As all the parties get into campaigning mode with gusto, I’ve noticed that family and friends are slowly tuning into the election debate.
People I meet down the pub or while out cruising in the Cadillac with the roof down (I wish, but not really in an often soggy Glasgow) have started to talk about May 5 and which party will get their support.
In what has to have been a first during a Saturday night dinner at our house, income tax rates were discussed at great length. The views served up with the entrées echoed others I’ve spoken to in agreeing with the policy of increasing income tax by a penny.
“If I can afford to pay it then why not?” said one.
Another commented that “if it goes towards those who really need it and re-balances some of the cuts then I’d do it”.
But when I asked them if that meant they would vote for Labour, the Liberal Democrats or the Greens (the parties who advocate this tax increase) I was met with a mixed response.
Some were planning to change their vote while others wanted to know exactly where the extra money would be spent, questioning whether it would go towards helping the most disadvantaged communities.
But where there was real agreement was on which party their second vote would go to, or not go to as it turned out. Almost everyone agreed that the SNP was on course to form the next Scottish Government and, interestingly, none of the SNP supporters at the table were planning to use their regional vote to support Nicola Sturgeon’s party.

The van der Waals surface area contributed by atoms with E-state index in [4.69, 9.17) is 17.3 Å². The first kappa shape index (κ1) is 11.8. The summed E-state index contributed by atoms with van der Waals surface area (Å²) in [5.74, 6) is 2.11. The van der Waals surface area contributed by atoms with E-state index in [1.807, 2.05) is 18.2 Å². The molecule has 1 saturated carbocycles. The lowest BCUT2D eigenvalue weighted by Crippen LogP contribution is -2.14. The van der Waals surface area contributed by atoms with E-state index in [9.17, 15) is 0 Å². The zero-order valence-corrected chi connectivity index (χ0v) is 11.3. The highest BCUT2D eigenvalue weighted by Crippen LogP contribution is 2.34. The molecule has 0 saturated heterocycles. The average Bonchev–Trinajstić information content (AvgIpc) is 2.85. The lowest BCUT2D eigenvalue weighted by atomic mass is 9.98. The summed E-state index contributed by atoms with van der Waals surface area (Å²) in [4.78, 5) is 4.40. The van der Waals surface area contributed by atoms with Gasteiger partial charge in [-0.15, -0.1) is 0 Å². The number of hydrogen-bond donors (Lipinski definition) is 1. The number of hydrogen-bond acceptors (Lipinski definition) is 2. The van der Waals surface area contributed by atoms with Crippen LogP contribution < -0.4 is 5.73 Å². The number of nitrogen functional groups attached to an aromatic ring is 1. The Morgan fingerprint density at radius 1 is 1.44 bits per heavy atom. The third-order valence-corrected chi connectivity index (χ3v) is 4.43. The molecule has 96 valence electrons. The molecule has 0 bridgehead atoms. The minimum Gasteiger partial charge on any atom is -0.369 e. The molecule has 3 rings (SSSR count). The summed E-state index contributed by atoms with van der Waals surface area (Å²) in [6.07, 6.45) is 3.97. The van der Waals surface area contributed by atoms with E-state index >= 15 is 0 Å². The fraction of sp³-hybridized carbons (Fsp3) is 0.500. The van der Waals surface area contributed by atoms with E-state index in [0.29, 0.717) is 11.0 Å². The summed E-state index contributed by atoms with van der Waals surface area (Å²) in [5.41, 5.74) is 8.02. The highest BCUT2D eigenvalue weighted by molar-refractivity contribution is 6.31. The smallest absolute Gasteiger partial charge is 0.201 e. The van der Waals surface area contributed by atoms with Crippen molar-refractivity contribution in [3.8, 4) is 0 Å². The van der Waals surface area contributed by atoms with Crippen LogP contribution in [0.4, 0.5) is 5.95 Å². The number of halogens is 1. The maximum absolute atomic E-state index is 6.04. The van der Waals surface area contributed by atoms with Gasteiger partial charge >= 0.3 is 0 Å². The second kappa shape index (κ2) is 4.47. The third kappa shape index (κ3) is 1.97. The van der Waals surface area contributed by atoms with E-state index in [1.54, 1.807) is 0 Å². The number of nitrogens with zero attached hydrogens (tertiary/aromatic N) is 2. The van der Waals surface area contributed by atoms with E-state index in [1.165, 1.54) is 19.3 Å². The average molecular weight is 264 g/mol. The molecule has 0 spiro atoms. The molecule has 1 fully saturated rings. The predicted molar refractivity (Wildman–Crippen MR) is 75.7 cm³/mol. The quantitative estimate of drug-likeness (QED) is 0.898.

There was a feeling across the board about the second ballot being used to ensure “an effective opposition to the SNP” rather than, as one put it, “Scotland being a complete one-party state”.
And this logic appears to be playing out across Scotland with a poll for TNS this week showing a fall of 8% for the nationalists in the regional vote. The Scottish Conservatives, Liberal Democrats and Greens are all up by two points while support for Labour remains unchanged at 21%.
Nicola Sturgeon dismissed suggestions her campaign slogan “both votes SNP” might not be resonating with voters but it appears a growing slice of the electorate is considering supporting another party in the regional vote without worrying that it will jeopardise an SNP victory.
I suspect this will not worry her greatly as polls show the SNP continues to be well ahead in the constituency vote and are very likely to have a larger majority than they had after the 2011 election.
But for journalists it provides some excitement in an otherwise predictable campaign. There are only so many times you want to see a party leader pose with a small child/baby/group of supporters.
Next week’s manifesto launches should finally give us a bit more meat to chew over and something more concrete to quiz the leaders about.
It should also give voters something more definite to think about as we edge towards May 5 and decision time looms for everyone.